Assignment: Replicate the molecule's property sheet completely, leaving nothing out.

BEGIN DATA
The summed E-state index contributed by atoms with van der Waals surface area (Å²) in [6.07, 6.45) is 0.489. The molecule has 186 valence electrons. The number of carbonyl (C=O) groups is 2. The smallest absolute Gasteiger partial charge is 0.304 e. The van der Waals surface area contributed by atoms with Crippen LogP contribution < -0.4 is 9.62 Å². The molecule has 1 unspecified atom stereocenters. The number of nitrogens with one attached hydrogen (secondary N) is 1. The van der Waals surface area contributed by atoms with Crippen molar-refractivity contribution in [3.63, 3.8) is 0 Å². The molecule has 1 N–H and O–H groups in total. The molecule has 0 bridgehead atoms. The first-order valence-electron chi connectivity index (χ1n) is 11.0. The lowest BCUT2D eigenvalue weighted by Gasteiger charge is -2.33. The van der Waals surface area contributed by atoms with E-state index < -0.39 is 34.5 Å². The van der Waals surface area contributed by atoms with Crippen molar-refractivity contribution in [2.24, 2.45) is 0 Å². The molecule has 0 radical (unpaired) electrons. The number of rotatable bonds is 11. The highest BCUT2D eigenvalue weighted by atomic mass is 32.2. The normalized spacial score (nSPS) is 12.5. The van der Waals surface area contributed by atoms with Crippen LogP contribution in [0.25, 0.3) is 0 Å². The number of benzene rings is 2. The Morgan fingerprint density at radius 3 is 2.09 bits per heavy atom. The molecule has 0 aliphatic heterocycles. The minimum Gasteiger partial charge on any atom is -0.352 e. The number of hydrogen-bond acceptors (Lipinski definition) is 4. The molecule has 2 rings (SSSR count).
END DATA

The summed E-state index contributed by atoms with van der Waals surface area (Å²) in [6.07, 6.45) is 0.489. The molecule has 186 valence electrons. The number of carbonyl (C=O) groups is 2. The smallest absolute Gasteiger partial charge is 0.304 e. The van der Waals surface area contributed by atoms with Crippen LogP contribution < -0.4 is 9.62 Å². The molecule has 1 unspecified atom stereocenters. The number of nitrogens with one attached hydrogen (secondary N) is 1. The van der Waals surface area contributed by atoms with Crippen molar-refractivity contribution in [3.63, 3.8) is 0 Å². The molecule has 1 N–H and O–H groups in total. The molecule has 0 bridgehead atoms. The first-order valence-electron chi connectivity index (χ1n) is 11.0. The lowest BCUT2D eigenvalue weighted by Gasteiger charge is -2.33. The van der Waals surface area contributed by atoms with E-state index < -0.39 is 34.5 Å². The van der Waals surface area contributed by atoms with Crippen molar-refractivity contribution in [2.24, 2.45) is 0 Å². The molecule has 0 radical (unpaired) electrons. The number of rotatable bonds is 11. The highest BCUT2D eigenvalue weighted by atomic mass is 32.2. The normalized spacial score (nSPS) is 12.5. The van der Waals surface area contributed by atoms with Crippen LogP contribution in [0.25, 0.3) is 0 Å². The number of benzene rings is 2. The Morgan fingerprint density at radius 3 is 2.09 bits per heavy atom. The molecule has 0 aliphatic heterocycles. The minimum Gasteiger partial charge on any atom is -0.352 e. The number of hydrogen-bond acceptors (Lipinski definition) is 4. The molecule has 2 rings (SSSR count).